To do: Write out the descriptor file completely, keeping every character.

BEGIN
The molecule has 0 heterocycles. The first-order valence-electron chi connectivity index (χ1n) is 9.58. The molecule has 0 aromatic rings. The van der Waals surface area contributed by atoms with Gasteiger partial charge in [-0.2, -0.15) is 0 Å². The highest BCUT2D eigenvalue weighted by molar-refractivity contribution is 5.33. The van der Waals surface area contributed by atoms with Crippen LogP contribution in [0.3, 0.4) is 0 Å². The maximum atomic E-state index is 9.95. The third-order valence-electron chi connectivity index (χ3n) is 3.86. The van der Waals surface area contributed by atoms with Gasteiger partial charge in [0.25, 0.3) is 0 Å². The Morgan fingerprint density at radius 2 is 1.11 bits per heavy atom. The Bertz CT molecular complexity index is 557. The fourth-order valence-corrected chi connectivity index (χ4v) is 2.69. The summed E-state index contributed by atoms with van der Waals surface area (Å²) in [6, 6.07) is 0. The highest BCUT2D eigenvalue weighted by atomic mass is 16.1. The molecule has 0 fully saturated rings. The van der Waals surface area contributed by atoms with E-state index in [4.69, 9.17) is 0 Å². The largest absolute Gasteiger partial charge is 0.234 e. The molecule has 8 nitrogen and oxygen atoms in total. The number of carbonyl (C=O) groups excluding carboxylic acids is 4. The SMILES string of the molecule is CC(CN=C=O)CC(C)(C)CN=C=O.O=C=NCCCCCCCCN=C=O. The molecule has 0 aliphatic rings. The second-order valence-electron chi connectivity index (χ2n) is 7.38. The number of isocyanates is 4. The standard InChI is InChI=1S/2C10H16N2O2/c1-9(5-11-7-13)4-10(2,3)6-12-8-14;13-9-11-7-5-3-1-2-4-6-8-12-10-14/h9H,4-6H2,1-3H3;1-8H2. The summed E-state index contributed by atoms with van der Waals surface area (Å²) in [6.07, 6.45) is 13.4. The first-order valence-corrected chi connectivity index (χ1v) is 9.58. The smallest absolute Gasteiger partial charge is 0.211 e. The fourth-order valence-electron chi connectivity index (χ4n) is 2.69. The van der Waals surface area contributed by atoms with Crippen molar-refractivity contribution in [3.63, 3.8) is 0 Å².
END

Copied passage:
The molecule has 0 heterocycles. The first-order valence-electron chi connectivity index (χ1n) is 9.58. The molecule has 0 aromatic rings. The van der Waals surface area contributed by atoms with Gasteiger partial charge in [-0.2, -0.15) is 0 Å². The highest BCUT2D eigenvalue weighted by molar-refractivity contribution is 5.33. The van der Waals surface area contributed by atoms with Crippen LogP contribution in [0.3, 0.4) is 0 Å². The maximum atomic E-state index is 9.95. The third-order valence-electron chi connectivity index (χ3n) is 3.86. The van der Waals surface area contributed by atoms with Gasteiger partial charge in [0.25, 0.3) is 0 Å². The Morgan fingerprint density at radius 2 is 1.11 bits per heavy atom. The Bertz CT molecular complexity index is 557. The fourth-order valence-corrected chi connectivity index (χ4v) is 2.69. The summed E-state index contributed by atoms with van der Waals surface area (Å²) in [6, 6.07) is 0. The highest BCUT2D eigenvalue weighted by atomic mass is 16.1. The molecule has 0 fully saturated rings. The van der Waals surface area contributed by atoms with E-state index in [4.69, 9.17) is 0 Å². The largest absolute Gasteiger partial charge is 0.234 e. The molecule has 8 nitrogen and oxygen atoms in total. The number of carbonyl (C=O) groups excluding carboxylic acids is 4. The SMILES string of the molecule is CC(CN=C=O)CC(C)(C)CN=C=O.O=C=NCCCCCCCCN=C=O. The molecule has 0 aliphatic rings. The second-order valence-electron chi connectivity index (χ2n) is 7.38. The number of isocyanates is 4. The standard InChI is InChI=1S/2C10H16N2O2/c1-9(5-11-7-13)4-10(2,3)6-12-8-14;13-9-11-7-5-3-1-2-4-6-8-12-10-14/h9H,4-6H2,1-3H3;1-8H2. The summed E-state index contributed by atoms with van der Waals surface area (Å²) in [6.07, 6.45) is 13.4. The first-order valence-corrected chi connectivity index (χ1v) is 9.58. The smallest absolute Gasteiger partial charge is 0.211 e. The fourth-order valence-electron chi connectivity index (χ4n) is 2.69. The van der Waals surface area contributed by atoms with Crippen molar-refractivity contribution in [3.63, 3.8) is 0 Å².